Robert's Data Science Blog

Building R Packages

When putting an R package into a CRAN the package must be built, that is, packaged into a compressed format. In this post I show a few tricks when building R packages. To make things concrete I use my example R package arithmetic1.

From within R (at least when a package is also an RStudio project opened with RStudio) a package can be built with the pkgbuild package (which I usually call through the devtools package).

Source build

A source build of a package can be made with the R command devtools::build(). From the command line in the folder containing arithmetic1 this command does the same thing:

R CMD build arithmetic1

The output is:

* checking for file ‘arithmetic1/DESCRIPTION’ ... OK
* preparing ‘arithmetic1’:
* checking DESCRIPTION meta-information ... OK
* checking for LF line-endings in source and make files and shell scripts
* checking for empty or unneeded directories
* building ‘arithmetic1_0.0.1.tar.gz’

At the time of writing the package version in arithmetic1’s DESCRIPTION file is 0.0.1 and the result of either of these commands is the file arithmetic1_0.0.1.tar.gz.

This tar.gz file allows us to check the package. From the command line this is done with

R CMD check arithmetic1_0.0.1.tar.gz

The output is

* checking for file ‘arithmetic1/DESCRIPTION’ ... OK
* preparing ‘arithmetic1’:
* checking DESCRIPTION meta-information ... OK
* checking for LF line-endings in source and make files and shell scripts
* checking for empty or unneeded directories
* building ‘arithmetic1_0.0.1.tar.gz’

From within R this is achieved with devtools::check().

The package can be installed with

R CMD INSTALL arithmetic1_0.0.1.tar.gz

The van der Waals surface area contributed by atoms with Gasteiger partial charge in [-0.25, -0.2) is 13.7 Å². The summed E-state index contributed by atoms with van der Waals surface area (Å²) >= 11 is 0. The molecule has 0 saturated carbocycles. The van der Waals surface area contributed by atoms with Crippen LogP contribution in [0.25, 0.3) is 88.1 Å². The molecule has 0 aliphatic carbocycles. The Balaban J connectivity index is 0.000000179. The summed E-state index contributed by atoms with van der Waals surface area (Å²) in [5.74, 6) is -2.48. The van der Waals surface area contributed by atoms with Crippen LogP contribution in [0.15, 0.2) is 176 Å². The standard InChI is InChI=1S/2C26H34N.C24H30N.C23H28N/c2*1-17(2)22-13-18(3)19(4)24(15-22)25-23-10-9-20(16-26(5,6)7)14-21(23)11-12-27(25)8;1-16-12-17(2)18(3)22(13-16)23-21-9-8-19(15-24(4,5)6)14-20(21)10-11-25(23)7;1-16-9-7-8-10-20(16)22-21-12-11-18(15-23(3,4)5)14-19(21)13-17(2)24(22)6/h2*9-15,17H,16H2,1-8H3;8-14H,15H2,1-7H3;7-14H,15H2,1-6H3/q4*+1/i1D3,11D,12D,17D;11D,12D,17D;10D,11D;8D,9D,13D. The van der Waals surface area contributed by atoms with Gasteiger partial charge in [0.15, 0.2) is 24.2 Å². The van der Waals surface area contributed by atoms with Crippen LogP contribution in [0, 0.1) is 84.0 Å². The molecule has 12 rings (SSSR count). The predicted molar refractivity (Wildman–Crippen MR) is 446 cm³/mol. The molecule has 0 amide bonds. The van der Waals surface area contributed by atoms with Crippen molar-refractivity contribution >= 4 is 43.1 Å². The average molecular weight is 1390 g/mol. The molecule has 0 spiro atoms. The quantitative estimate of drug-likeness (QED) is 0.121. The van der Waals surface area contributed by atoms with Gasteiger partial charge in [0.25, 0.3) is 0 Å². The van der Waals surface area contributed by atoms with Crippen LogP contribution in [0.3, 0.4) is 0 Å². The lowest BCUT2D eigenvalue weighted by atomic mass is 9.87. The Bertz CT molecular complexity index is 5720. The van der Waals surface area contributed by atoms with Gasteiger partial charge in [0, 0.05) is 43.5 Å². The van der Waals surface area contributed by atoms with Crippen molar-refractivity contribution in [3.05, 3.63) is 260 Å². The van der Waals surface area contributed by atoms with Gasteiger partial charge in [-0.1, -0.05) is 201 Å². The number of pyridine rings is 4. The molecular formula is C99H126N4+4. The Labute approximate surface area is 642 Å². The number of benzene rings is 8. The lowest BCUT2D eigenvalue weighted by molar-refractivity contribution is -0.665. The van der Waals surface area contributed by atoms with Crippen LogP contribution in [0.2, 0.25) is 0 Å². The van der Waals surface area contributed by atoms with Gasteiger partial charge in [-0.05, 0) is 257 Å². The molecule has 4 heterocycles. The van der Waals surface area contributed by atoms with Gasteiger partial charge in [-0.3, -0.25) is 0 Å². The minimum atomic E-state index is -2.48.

The output is

* installing to library ‘/home/robert/R/x86_64-pc-linux-gnu-library/3.6.1’
* installing *source* package ‘arithmetic1’ ...
** using staged installation
** R
** byte-compile and prepare package for lazy loading
** help
*** installing help indices
** building package indices
** testing if installed package can be loaded from temporary location
** testing if installed package can be loaded from final location
** testing if installed package keeps a record of temporary installation path
* DONE (arithmetic1)

Binary build

A binary build carries out the operations performed with installing the package, but saves the result in a compressed file instead of R’s package library. From within R we can use the command devtools::build(binary = TRUE). From the command line we use

R CMD INSTALL --build arithmetic1

R now does much more work:

* installing to library ‘/home/robert/R/x86_64-pc-linux-gnu-library/3.6.1’
* installing *source* package ‘arithmetic1’ ...
** using staged installation
** R
** byte-compile and prepare package for lazy loading
** help
*** installing help indices
** building package indices
** testing if installed package can be loaded from temporary location
** testing if installed package can be loaded from final location
** testing if installed package keeps a record of temporary installation path
* creating tarball
packaged installation of ‘arithmetic1’ as ‘arithmetic1_0.0.1_R_x86_64-pc-linux-gnu.tar.gz’
* DONE (arithmetic1)

Most of this output is identical to the output of R CMD INSTALL arithmetic1_0.0.1.tar.gz.

If the package contains compiled code this is also compiled. This is the crucial feature that makes it so much faster to install R package from CRAN faster on Windows and Mac than on Linux.

The result is the file arithmetic1_0.0.1_R_x86_64-pc-linux-gnu.tar.gz. Note that my platform information is included in the file name.

The binary build can be installed just as the soruce build.

R CMD INSTALL arithmetic1_0.0.1_R_x86_64-pc-linux-gnu.tar.gz

The main difference is that it is much faster, yielding only this output:

* installing to library ‘/home/robert/R/x86_64-pc-linux-gnu-library/3.6.1’
* * installing *binary* package ‘arithmetic1’ ...
* * DONE (arithmetic1)

It is not possible to perform the check on the binary build, but this is also done as part of build.

A note about CRAN

A CRAN always contains source builds of a package and it should also contain binary builds for Windows and Mac. As demonstrated here it is certainly possible to make binary builds on Linux, but they depend on the distribution and architecture of the computer – of which there are many combinations. This is the reason that the official CRANs do not contain binary versions for Linux.

If we always use identical Linux distributions it is certainly possible to use binary build. One particular usecase is when running R in a Docker container.

A very cool feature in RStudio’s Package Manager is that it contains these binary builds for various Linux distributions, which are obtained by using R installed in a number of different Docker images.